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waybill

[wey-bil] /ˈweɪˌbɪl/
noun
1.
a list of goods sent by a common carrier, as a railroad, with shipping directions.
Origin of waybill
1785-1795
1785-95; way1 + bill1
Dictionary.com Unabridged
Based on the Random House Dictionary, © Random House, Inc. 2015.
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Examples from the Web for waybill
Historical Examples
  • Tell the claim agent there wont be salvage enough to fill a waybill.

  • He vengefully marked the waybill of the parcel that had exploded.

    Space Platform Murray Leinster
  • And—if you'll stand the waybill, Mr. Sterzer—we'll have the best Pinkerton in Boston down here in three hours by special train.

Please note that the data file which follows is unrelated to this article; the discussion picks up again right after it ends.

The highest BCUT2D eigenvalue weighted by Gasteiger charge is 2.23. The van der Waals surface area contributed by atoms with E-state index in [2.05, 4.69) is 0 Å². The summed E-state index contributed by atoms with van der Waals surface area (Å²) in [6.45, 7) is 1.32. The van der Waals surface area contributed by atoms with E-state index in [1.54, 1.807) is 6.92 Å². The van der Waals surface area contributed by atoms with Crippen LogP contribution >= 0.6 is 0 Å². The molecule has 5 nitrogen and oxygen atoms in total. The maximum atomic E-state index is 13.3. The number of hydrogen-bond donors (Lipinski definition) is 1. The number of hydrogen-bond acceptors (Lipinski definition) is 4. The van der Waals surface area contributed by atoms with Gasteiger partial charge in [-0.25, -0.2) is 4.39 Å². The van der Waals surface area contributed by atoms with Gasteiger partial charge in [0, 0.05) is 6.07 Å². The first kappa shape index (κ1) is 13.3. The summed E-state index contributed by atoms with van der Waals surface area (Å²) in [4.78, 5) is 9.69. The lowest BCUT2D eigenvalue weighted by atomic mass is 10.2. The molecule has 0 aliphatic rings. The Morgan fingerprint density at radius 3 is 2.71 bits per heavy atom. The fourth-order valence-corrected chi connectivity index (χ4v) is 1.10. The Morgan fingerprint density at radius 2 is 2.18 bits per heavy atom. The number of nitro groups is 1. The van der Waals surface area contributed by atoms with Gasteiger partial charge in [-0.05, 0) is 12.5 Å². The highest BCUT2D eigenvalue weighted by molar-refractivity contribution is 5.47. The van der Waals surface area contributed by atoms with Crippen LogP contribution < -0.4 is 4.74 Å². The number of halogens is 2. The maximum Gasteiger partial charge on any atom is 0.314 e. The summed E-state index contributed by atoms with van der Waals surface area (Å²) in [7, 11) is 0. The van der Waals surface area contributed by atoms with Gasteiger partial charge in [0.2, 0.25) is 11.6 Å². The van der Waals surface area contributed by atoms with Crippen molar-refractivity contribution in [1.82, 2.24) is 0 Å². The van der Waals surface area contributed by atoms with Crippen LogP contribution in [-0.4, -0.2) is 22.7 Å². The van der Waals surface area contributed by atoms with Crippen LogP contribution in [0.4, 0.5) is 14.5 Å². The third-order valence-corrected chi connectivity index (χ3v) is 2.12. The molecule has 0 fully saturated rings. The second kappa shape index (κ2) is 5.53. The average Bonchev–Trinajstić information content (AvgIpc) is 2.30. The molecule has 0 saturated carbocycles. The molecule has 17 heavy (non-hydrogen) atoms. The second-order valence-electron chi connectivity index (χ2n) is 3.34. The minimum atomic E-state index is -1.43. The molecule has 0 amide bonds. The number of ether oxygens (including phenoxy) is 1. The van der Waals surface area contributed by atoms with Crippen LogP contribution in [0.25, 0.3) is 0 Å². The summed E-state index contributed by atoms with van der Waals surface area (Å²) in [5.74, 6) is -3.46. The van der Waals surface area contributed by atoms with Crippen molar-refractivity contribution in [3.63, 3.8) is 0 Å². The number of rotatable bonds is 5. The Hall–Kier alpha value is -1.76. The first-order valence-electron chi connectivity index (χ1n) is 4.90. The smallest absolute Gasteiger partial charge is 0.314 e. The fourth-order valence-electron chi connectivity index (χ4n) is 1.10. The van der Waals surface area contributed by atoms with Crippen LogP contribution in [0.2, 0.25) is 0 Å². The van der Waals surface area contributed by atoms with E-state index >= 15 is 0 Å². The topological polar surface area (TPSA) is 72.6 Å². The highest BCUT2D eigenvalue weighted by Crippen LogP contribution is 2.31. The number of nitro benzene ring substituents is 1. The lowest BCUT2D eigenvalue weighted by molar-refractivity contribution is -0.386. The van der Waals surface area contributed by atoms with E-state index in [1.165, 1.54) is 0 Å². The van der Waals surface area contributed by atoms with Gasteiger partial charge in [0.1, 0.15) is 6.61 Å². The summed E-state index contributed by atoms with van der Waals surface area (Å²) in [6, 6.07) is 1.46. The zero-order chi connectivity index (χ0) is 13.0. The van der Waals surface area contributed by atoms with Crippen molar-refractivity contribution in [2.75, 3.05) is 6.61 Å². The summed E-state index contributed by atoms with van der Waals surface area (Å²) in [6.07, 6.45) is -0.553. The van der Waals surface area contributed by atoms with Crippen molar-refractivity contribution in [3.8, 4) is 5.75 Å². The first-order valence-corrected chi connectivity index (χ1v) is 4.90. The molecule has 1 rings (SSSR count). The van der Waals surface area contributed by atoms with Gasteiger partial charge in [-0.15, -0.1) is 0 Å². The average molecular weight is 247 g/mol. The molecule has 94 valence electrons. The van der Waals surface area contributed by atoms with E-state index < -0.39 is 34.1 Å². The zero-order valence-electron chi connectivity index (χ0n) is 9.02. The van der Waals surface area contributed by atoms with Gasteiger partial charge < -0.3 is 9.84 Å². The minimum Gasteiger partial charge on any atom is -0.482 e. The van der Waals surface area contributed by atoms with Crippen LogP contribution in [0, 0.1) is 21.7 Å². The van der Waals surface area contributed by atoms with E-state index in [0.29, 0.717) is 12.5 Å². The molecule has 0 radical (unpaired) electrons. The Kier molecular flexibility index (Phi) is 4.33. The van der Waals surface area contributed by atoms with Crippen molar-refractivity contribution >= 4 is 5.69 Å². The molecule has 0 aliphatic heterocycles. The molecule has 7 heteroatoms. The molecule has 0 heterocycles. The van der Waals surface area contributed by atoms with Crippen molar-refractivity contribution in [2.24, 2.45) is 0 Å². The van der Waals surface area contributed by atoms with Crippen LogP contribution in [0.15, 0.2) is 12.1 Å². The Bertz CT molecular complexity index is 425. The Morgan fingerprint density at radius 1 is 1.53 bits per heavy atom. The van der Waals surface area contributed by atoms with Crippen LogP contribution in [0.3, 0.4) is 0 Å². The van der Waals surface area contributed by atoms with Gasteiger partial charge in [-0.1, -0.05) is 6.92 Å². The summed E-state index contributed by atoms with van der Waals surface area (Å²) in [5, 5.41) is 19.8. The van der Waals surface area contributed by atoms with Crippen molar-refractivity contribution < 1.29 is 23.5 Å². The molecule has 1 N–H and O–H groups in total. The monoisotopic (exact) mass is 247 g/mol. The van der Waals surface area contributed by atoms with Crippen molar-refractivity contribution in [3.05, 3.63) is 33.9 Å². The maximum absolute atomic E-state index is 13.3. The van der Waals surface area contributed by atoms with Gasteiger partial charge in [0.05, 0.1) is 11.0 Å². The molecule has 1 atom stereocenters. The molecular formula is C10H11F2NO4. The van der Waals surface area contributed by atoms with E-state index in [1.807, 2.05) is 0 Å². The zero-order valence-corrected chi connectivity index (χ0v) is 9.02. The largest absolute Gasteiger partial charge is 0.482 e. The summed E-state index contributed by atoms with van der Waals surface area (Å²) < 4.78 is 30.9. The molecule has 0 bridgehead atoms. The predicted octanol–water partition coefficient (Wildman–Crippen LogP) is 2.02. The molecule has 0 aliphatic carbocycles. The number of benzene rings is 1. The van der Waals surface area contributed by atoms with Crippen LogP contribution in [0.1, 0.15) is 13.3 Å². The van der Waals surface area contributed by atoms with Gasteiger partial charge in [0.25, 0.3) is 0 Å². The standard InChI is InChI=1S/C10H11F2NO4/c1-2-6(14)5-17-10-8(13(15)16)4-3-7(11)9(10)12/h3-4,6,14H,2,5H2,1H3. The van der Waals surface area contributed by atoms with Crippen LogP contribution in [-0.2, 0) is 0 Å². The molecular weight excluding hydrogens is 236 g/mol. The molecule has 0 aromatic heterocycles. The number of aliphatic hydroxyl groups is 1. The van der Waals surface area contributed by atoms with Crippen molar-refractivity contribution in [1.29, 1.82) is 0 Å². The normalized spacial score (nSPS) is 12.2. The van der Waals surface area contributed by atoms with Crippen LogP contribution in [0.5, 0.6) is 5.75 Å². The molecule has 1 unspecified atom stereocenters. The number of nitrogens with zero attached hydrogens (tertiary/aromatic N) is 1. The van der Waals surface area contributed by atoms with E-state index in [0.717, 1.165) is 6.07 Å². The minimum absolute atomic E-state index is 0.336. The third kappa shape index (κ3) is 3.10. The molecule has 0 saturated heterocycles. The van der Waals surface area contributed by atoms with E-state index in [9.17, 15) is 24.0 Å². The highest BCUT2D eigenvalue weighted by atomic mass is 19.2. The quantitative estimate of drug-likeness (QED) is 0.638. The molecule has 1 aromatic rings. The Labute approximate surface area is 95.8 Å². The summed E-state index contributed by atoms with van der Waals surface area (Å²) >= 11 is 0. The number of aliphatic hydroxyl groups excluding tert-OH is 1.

The Depot Master Joseph C. Lincoln
  • That cotch cam' in safe eneuch; and it puzzled me quite to see yer name bookit in the waybill, an' ye no come.

  • Coachman comes out with his waybill, and puffing a fat cigar which the sportsman has given him.

    Tom Brown's Schooldays Thomas Hughes
  • “Yes, please,” cried Laura eagerly; and walking round, he stopped to read a waybill.

    By Birth a Lady George Manville Fenn
  • A paper resembling a waybill was made out by the agent of the line at the starting point.

  • There was the waybill, and there was the lady herself; put that and that together, and make what you could of it.

British Dictionary definitions for waybill

waybill

/ˈweɪˌbɪl/
noun
1.
a document attached to goods in transit specifying their nature, point of origin, and destination as well as the route to be taken and the rate to be charged
Collins English Dictionary - Complete & Unabridged 2012 Digital Edition
© William Collins Sons & Co. Ltd. 1979, 1986 © HarperCollins
Publishers 1998, 2000, 2003, 2005, 2006, 2007, 2009, 2012
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15
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